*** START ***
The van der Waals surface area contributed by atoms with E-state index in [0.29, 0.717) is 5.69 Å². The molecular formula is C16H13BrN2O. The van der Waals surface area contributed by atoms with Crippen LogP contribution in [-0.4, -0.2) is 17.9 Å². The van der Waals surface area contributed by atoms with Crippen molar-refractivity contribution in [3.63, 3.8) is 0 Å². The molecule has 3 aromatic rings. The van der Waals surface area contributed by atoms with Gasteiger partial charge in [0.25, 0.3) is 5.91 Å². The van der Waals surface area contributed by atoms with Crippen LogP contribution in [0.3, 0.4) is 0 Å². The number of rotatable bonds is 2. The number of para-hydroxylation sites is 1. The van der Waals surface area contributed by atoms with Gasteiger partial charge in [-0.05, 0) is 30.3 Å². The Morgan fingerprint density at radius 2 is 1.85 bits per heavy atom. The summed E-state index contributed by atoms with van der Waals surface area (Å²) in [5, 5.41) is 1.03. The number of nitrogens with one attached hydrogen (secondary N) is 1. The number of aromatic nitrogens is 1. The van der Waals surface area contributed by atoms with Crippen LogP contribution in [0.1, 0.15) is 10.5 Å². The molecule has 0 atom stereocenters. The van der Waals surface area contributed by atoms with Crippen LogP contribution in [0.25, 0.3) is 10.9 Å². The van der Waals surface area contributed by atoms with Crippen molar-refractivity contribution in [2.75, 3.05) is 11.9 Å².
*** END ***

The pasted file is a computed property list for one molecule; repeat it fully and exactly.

The van der Waals surface area contributed by atoms with E-state index in [0.29, 0.717) is 5.69 Å². The molecular formula is C16H13BrN2O. The van der Waals surface area contributed by atoms with Crippen LogP contribution in [-0.4, -0.2) is 17.9 Å². The van der Waals surface area contributed by atoms with Crippen molar-refractivity contribution in [3.63, 3.8) is 0 Å². The molecule has 3 aromatic rings. The van der Waals surface area contributed by atoms with Gasteiger partial charge in [0.25, 0.3) is 5.91 Å². The van der Waals surface area contributed by atoms with Crippen LogP contribution in [0.3, 0.4) is 0 Å². The number of rotatable bonds is 2. The number of para-hydroxylation sites is 1. The van der Waals surface area contributed by atoms with Gasteiger partial charge in [-0.05, 0) is 30.3 Å². The Morgan fingerprint density at radius 2 is 1.85 bits per heavy atom. The summed E-state index contributed by atoms with van der Waals surface area (Å²) in [5, 5.41) is 1.03. The number of nitrogens with one attached hydrogen (secondary N) is 1. The number of aromatic nitrogens is 1. The van der Waals surface area contributed by atoms with Crippen LogP contribution in [0.1, 0.15) is 10.5 Å². The molecule has 0 atom stereocenters. The van der Waals surface area contributed by atoms with Crippen LogP contribution in [0.25, 0.3) is 10.9 Å². The van der Waals surface area contributed by atoms with Crippen molar-refractivity contribution in [2.75, 3.05) is 11.9 Å².